In Play Reviews

A Depression-era musical based on a Depression-era comic strip opened last Friday at Clackamas Repertory Theatre. Annie (book by Thomas Meehan, music by Charles Strouse, and lyrics by Martin Charnin). The play opened on Broadway in 1977, enjoyed a six-year run, and won a Tony Award for Best Musical. It also spawned a 1982 movie by the same name.

Ava Marie Horton as Annie and Andres Alcala as Oliver “Daddy” Warbucks in Clackamas Repertory Theatre’s production of Annie. Photo by Travis Nodurft.

This summer, Clackamas Repertory Theatre mounts an impressive production of this well-known show that features seven very talented, energetic, and loud pre-teen girls as Annie and the other orphans. They made this a very fun show indeed, and carried out their roles seemingly without a hitch (a shout out to the co-directors, and to Child Wrangler Haley Hurita!).

The story line involves Annie and her fellow orphans kept prisoner and forced to labor in a New York orphanage. Annie (Ava Marie Horton) escapes the orphanage run by Miss Hannigan (Cassi Kohl), a nasty drunk who hates small girls, to look for her parents. While on the street, Annie encounters a stray dog (the delightful Lyndi) and names it Sandy.

The cast of Annie at Clackamas Repertory Theatre. Photo by Travis Nodurft.

She is returned to the orphanage, but later Oliver Warbucks’ (Andres Alcala) personal assistant Grace (Deborah Mae Hill) arrives to borrow an orphan to take to the Warbucks mansion for Christmas. Thus Annie gets a second chance at freedom.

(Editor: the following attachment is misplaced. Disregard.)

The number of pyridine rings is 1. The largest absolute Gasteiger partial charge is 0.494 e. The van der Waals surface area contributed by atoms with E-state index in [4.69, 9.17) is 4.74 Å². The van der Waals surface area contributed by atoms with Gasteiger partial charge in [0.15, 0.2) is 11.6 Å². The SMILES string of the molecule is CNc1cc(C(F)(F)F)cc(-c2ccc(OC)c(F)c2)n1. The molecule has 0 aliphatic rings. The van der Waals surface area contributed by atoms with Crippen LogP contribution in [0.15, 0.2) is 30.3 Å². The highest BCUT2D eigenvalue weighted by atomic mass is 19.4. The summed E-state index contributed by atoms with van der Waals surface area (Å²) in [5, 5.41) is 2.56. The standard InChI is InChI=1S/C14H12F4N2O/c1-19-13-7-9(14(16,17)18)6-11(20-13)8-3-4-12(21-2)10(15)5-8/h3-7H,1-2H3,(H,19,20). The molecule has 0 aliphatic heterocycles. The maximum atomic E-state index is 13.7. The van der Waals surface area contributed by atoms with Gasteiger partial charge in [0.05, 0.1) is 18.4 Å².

Oliver Warbucks knows nothing about children, but the two form a special bond–and through this Annie shares with him the plight of ordinary folk during the Great Depression, and specifically orphans. With Annie’s guidance, Warbucks sets out to help Annie locate her parents, and to make things right with the world–all the way up to FDR (David Mitchum Brown).

Jayne Stevens co-directs with Wesley Robert Hanson, who also directs choreography. Lars Campbell is music director, and Jon Quesenberry directs vocals. Christopher D. Whitten and crew have created a minimal but very effective set. Costumes are by Grace O’Malley.

The show is a natural for parents who want to introduce their children to the boundless world of live theatre. Several small children attended opening night and were completely taken in by the story and music. Annie runs through August 26 at the Osterman Theatre at Clackamas Community College, 19600 Molalla Avenue, Oregon City. Grab a kid and go!

 

 

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